Kitchen Hacks for Better Health

The kitchen is central to every home, just like food is central to your health. Some kitchen setups can threaten healthy habits by encouraging overeating or poor eating. Not with these tips. Try this collection of simple kitchen hacks to see some extra improvement.

“A messy counter can actually compel you to eat more.” —Real Simple

Cluttered kitchens make cooking meals stressful—no space to move, prepare or serve meals. This can make unhealthy junk food more appealing than a healthy home-cooked meal.

“Make your taller, thinner glasses your everyday drinkware.” —Real Simple

Two glasses of the same volume may not appear to be the same. People perceive tall glasses as containing more liquid than short glasses (even when the quantity is identical), and therefore drink less for the same satisfaction. Drinking water is the exception, and in that case use a short glass!

“Studies show that we eat half of what we purchase within the first week of buying it, and if we buy bulk, well . . . you do the math.” —Real Simple

Yes, we are talking about those monthly Costco trips that stuff the cupboards. When large quantities of food are conveniently kept in the kitchen, people tend to eat much more than they intended, or really should. Separate bulk purchases into smaller containers to keep in the kitchen, and haul the rest to storage to avoid easy access and mindless overeating.

“Spend 30 minutes pre-preparing [your] vegetables and fruits so that they are easy to access and cook with during the week.” —Jamie Oliver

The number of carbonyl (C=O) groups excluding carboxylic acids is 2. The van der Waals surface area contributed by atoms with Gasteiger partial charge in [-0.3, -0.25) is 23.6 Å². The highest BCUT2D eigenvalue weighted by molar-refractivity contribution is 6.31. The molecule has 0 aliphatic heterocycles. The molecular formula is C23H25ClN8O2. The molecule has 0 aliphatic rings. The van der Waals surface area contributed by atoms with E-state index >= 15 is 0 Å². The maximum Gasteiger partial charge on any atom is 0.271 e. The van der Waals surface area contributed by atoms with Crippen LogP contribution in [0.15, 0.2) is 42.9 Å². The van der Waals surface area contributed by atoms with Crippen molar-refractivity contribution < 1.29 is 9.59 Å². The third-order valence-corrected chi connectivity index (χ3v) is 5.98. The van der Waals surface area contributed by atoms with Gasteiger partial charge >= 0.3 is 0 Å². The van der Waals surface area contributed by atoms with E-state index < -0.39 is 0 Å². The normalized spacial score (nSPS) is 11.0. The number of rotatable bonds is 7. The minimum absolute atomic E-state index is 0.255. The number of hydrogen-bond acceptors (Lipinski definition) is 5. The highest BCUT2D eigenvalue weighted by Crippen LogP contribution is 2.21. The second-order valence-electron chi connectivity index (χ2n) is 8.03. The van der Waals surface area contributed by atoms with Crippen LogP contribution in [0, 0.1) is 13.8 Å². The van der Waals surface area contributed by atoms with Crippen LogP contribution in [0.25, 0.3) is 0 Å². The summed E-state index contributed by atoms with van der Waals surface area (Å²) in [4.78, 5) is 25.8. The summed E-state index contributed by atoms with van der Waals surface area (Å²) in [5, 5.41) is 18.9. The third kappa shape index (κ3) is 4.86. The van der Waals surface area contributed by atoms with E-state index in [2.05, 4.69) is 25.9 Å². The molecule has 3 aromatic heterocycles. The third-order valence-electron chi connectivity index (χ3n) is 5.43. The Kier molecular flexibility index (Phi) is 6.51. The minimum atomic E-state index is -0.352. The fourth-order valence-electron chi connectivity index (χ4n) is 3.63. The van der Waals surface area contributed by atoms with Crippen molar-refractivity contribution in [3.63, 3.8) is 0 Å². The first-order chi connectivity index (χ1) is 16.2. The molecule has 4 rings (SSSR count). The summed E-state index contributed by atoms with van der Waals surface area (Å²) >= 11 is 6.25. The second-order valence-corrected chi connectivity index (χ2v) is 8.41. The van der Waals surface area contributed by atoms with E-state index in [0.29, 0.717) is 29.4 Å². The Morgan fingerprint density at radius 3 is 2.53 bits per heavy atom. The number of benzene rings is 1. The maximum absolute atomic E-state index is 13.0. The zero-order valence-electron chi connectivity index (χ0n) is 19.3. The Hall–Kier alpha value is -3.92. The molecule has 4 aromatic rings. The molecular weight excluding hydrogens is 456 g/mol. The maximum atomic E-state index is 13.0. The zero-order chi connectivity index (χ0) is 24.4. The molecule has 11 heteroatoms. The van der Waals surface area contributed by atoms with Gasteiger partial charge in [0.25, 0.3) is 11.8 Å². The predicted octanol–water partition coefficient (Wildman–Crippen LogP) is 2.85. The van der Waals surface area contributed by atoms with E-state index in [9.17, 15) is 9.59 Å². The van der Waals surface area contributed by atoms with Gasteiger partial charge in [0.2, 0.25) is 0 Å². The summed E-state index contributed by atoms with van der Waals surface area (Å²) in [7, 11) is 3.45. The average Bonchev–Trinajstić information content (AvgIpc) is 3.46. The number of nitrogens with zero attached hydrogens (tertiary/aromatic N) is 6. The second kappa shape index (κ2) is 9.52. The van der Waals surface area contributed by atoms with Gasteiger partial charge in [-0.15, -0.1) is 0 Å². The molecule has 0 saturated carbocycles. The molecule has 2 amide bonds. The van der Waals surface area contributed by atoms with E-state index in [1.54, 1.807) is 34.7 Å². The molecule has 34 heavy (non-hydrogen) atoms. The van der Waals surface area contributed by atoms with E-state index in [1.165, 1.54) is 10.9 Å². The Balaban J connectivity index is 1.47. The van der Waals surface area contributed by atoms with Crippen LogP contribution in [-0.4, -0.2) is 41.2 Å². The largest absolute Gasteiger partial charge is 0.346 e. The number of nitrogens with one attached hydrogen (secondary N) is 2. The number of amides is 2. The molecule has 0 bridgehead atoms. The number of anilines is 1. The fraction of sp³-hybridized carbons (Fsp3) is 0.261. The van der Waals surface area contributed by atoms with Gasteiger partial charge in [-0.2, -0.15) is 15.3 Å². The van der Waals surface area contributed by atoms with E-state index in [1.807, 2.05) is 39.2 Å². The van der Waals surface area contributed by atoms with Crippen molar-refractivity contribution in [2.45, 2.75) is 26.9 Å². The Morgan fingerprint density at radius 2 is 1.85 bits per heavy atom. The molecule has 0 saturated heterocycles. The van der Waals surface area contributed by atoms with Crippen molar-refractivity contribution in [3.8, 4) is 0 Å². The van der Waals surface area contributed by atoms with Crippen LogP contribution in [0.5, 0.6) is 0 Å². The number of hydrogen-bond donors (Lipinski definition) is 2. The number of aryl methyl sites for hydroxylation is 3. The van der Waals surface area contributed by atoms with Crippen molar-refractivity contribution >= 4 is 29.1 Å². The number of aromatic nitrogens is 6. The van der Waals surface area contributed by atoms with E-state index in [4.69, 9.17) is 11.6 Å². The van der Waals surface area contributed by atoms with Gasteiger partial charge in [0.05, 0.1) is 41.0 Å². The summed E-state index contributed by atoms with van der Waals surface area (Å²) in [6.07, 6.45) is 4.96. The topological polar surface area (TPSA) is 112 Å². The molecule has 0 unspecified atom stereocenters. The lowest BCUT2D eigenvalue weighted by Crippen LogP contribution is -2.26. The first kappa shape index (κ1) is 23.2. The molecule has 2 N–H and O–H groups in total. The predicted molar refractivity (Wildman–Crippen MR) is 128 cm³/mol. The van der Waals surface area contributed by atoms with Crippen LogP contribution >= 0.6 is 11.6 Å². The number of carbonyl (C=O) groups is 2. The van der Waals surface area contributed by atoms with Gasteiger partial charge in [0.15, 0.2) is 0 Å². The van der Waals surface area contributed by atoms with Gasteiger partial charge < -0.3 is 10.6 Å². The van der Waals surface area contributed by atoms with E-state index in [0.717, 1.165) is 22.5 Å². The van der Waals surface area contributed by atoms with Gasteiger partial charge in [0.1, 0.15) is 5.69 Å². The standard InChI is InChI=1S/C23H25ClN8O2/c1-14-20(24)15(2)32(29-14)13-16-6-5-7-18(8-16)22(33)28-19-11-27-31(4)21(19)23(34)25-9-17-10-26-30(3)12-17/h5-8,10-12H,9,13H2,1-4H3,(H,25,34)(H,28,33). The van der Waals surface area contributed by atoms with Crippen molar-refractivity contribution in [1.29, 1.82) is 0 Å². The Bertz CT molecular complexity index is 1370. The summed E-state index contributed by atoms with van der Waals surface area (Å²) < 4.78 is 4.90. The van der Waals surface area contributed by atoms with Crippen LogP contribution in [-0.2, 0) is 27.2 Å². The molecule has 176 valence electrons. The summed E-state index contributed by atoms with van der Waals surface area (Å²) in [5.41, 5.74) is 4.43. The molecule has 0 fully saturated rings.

Fresh food is best for your body, but packaged food is typically quicker to eat on the go. Remove this barrier by prepping fresh foods and storing them in clear containers in the refrigerator. When you scavenge for a quick snack, you can easily see and snag some wholesome food.

Bottle of Flavored Water“Flavored waters everywhere.” —Jamie Oliver

Why drink water when juice is ice-cold in the refrigerator already? For one, it’s clearly the healthier option, and for two it doesn’t have to be plain water to be healthier. Use pitchers in the fridge to keep various waters flavored with fruit, cucumber, cinnamon sticks or other herbs. Convenient and fun to drink, flavored water is in.

“During meals, pots and serving dishes should be kept on the kitchen counters.” —Live Science

People don’t like to leave things half-finished, and that includes food. When a decent-sized meal is prepared, plate food in the kitchen with reasonable serving sizes and leave the extras there while you eat at the table. If you really are still hungry (and not just aroused by the appealing food waiting in front of you, just asking to be consumed), the kitchen is not far for second helpings.

“Add nonfood accessories to your kitchen.” —Live Science

Transform your kitchen into a pleasurable place in which to spend time by accessorizing. Although too much clutter can be overwhelming, a beeswax candle or vase of fresh flowers can add joy to cooking dinner.

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